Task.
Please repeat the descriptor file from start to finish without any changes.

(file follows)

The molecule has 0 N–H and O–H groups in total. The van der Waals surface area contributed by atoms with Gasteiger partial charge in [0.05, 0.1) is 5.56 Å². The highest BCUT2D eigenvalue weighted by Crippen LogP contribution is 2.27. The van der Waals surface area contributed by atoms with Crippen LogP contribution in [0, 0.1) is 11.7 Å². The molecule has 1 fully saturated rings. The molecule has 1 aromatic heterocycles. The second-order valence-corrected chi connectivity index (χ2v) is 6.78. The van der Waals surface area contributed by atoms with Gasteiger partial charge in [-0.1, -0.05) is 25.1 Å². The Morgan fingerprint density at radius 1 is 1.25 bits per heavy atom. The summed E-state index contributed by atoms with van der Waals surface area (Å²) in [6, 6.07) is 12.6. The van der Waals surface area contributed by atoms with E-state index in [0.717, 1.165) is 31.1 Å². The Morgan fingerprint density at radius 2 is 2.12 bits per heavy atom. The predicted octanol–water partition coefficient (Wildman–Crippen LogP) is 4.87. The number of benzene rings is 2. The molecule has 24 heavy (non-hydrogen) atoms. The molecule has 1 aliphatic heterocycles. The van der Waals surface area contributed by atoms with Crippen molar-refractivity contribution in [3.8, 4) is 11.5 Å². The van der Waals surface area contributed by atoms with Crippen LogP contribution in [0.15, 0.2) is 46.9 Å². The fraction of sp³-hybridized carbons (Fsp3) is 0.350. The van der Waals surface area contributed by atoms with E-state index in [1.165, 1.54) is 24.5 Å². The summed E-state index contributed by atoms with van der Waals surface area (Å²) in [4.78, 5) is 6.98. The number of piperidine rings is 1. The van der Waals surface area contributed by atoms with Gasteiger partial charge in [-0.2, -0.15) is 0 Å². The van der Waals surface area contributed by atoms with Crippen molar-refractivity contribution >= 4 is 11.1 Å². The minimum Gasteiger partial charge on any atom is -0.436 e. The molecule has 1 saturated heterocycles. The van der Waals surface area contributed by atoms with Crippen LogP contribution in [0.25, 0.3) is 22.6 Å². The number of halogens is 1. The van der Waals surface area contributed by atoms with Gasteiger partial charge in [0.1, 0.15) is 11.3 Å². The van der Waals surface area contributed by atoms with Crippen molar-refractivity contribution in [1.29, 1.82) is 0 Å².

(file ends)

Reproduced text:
The molecule has 0 N–H and O–H groups in total. The van der Waals surface area contributed by atoms with Gasteiger partial charge in [0.05, 0.1) is 5.56 Å². The highest BCUT2D eigenvalue weighted by Crippen LogP contribution is 2.27. The van der Waals surface area contributed by atoms with Crippen LogP contribution in [0, 0.1) is 11.7 Å². The molecule has 1 fully saturated rings. The molecule has 1 aromatic heterocycles. The second-order valence-corrected chi connectivity index (χ2v) is 6.78. The van der Waals surface area contributed by atoms with Gasteiger partial charge in [-0.1, -0.05) is 25.1 Å². The Morgan fingerprint density at radius 1 is 1.25 bits per heavy atom. The summed E-state index contributed by atoms with van der Waals surface area (Å²) in [6, 6.07) is 12.6. The van der Waals surface area contributed by atoms with E-state index in [0.717, 1.165) is 31.1 Å². The Morgan fingerprint density at radius 2 is 2.12 bits per heavy atom. The predicted octanol–water partition coefficient (Wildman–Crippen LogP) is 4.87. The number of benzene rings is 2. The molecule has 24 heavy (non-hydrogen) atoms. The molecule has 1 aliphatic heterocycles. The van der Waals surface area contributed by atoms with Crippen molar-refractivity contribution in [3.8, 4) is 11.5 Å². The van der Waals surface area contributed by atoms with Crippen LogP contribution in [0.15, 0.2) is 46.9 Å². The fraction of sp³-hybridized carbons (Fsp3) is 0.350. The van der Waals surface area contributed by atoms with E-state index in [1.165, 1.54) is 24.5 Å². The summed E-state index contributed by atoms with van der Waals surface area (Å²) in [4.78, 5) is 6.98. The number of piperidine rings is 1. The van der Waals surface area contributed by atoms with Gasteiger partial charge in [-0.2, -0.15) is 0 Å². The van der Waals surface area contributed by atoms with Crippen molar-refractivity contribution >= 4 is 11.1 Å². The minimum Gasteiger partial charge on any atom is -0.436 e. The molecule has 1 saturated heterocycles. The van der Waals surface area contributed by atoms with Crippen LogP contribution in [0.25, 0.3) is 22.6 Å². The number of halogens is 1. The van der Waals surface area contributed by atoms with Gasteiger partial charge in [0.1, 0.15) is 11.3 Å². The van der Waals surface area contributed by atoms with Crippen molar-refractivity contribution in [1.29, 1.82) is 0 Å².